Technology companies had the toughest year in terms of scrutiny and scandal. Think Facebook and Cambridge Analytica. This wave of increased monitoring and accountability stemmed from one of the biggest security issues; content monitoring and removal.
What’s the problem?
A lot of governments and policy-makers felt that tech companies have not been living up to their responsibility lately by providing accurate information on how they are conducting their business online and what content is acceptable. I agree. It really looked like the business became the focus and fake news and inappropriate content took over for a while there.
What are the solutions?
In a blog, Google’s Senior Vice President of Global Affairs, Kent Walker, has given 3 ways in which tech policy can evolve in 2019 for efforts addressing illegal and harmful online content:
- Tech companies should have Transparency Reports – these would be helpful in understanding what kind of content governments around the world are looking for. They need to be detailed so the ordinary person can understand them as well.
- He urged tech companies to cultivate best practices for responsible content removals and encourages tech companies, governments and civil society to keep working together to stop exploitation of online services.
- He added that Google has participated in government-overseen systems of accountability like the EU’s Hate Speech Code of Conduct that includes an audit process to monitor how platforms are meeting commitments. The recent EU Code of Practice On Disinformation has multiple tech companies agreed to help researchers study this topic and to engage in regular reporting and assessment of next steps in this fight.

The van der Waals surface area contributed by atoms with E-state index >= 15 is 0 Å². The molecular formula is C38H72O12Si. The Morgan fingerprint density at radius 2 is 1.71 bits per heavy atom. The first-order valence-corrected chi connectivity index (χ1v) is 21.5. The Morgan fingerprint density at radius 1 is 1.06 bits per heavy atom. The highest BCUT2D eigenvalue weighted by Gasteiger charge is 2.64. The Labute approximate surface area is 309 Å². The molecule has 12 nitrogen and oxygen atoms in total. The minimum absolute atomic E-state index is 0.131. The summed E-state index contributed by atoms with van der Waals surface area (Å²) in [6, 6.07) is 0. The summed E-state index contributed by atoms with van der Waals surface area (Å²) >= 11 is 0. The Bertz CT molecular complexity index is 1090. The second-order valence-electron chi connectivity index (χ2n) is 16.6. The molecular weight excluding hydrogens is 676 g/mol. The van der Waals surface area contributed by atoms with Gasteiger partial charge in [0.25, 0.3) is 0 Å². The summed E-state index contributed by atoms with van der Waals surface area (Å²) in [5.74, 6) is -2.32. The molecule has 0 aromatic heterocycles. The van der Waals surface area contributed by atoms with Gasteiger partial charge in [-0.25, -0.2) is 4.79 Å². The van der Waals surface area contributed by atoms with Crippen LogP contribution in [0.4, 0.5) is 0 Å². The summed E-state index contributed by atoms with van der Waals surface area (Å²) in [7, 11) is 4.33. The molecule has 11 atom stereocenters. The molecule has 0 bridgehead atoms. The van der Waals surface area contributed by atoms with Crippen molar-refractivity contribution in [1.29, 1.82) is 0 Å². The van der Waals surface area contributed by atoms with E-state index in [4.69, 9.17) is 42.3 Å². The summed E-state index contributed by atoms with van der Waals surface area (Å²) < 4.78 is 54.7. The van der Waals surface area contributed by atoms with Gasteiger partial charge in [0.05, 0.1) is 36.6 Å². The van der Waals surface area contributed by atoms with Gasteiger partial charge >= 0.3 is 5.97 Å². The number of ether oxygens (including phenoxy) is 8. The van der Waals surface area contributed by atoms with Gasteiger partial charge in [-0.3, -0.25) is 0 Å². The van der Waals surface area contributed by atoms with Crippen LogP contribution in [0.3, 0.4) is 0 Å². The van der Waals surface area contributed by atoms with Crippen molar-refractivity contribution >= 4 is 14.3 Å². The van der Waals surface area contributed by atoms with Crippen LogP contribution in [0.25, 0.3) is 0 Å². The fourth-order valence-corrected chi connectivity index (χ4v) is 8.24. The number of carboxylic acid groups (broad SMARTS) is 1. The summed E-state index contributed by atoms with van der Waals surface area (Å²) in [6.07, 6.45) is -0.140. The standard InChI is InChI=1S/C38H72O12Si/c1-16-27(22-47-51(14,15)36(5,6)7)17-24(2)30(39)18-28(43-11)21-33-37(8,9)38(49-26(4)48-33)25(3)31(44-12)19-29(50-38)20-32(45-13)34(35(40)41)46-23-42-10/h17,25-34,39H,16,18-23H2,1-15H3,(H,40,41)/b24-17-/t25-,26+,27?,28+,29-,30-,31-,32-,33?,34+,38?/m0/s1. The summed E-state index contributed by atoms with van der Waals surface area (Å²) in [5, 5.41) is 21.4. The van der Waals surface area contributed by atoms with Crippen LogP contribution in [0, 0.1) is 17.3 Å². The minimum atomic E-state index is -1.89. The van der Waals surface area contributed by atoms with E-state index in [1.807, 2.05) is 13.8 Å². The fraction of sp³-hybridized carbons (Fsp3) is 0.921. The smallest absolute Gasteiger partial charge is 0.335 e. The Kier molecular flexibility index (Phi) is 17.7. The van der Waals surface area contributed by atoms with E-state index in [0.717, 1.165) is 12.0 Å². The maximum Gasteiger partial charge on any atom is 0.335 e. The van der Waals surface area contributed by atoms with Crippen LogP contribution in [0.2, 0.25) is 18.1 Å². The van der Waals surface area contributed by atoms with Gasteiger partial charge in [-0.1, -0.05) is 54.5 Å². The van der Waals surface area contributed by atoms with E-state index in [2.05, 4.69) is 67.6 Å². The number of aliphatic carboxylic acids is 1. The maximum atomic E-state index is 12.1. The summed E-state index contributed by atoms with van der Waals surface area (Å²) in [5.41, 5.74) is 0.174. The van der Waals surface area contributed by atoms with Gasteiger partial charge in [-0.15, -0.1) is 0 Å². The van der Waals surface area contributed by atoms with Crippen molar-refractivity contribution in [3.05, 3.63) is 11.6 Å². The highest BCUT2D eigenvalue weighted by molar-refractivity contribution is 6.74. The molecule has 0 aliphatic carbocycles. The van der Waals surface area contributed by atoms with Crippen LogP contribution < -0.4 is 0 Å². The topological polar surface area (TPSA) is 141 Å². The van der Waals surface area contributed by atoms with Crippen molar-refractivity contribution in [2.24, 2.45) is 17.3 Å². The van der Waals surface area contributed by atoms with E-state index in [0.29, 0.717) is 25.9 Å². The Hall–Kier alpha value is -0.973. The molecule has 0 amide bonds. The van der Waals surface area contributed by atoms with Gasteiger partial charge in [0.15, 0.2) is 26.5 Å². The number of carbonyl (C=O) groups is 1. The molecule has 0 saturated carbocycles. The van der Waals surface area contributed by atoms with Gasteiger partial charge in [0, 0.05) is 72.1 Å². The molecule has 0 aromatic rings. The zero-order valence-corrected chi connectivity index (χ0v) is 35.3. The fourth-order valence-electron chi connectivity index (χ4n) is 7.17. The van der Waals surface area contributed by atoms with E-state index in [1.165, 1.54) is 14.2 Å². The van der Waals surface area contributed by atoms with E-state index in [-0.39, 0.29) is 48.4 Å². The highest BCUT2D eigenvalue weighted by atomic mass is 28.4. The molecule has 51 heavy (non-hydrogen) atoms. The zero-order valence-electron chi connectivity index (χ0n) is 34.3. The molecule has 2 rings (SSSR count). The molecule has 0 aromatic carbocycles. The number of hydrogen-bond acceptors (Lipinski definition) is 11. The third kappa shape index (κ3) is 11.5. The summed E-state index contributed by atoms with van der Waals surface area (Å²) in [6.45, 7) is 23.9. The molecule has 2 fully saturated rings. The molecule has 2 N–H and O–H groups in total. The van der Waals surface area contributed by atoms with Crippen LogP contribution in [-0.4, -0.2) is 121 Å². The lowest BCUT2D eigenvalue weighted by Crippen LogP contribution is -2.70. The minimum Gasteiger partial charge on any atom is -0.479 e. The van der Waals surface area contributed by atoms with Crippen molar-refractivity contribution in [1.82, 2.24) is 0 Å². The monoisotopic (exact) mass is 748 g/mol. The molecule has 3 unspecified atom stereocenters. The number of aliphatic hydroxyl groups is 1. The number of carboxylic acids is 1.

“The scrutiny of lawmakers and others often improves our products and the policies that govern them. It’s sometimes claimed that the internet is an unregulated “wild west,” but that’s just not the case. Many laws and regulations have contributed to the internet’s vitality: competition and consumer protection laws, advertising regulations, and copyright, to name just a few. Existing legal frameworks reflect trade-offs that help everyone reap the benefits of modern technologies, minimize social costs, and respect fundamental rights. As technology evolves, we need to stay attuned to how best to improve those rules.” – Walker
As we move towards a place where more people are getting online everyday adding their own content and sharing what they find, there needs to be better digital literacy programs and education for people to productively use the online space, or be alert enough to distinguish between false or damaging content and report it with haste.
“New tools inevitably affect not just the people and businesses who use them, but also cultures, economies and societies as a whole. We’ve come a long way from our days as a scrappy startup, and with billions of people using our services every day, we recognize the need to confront tough issues regarding technology’s broader impacts.” – Walker
How can tech policy be supported
To support this, lawmakers in every country need to look at their cyber laws and adjust them to move with times. Tech is ever evolving, so the law will have to provide for some new issue as the years go by. It will be a hassle rewriting or adding more clauses but that’s the only way we as users’ digital rights can be sure that we are protected, or that abusers of platforms have no way to escape their digital crimes due to unclear laws.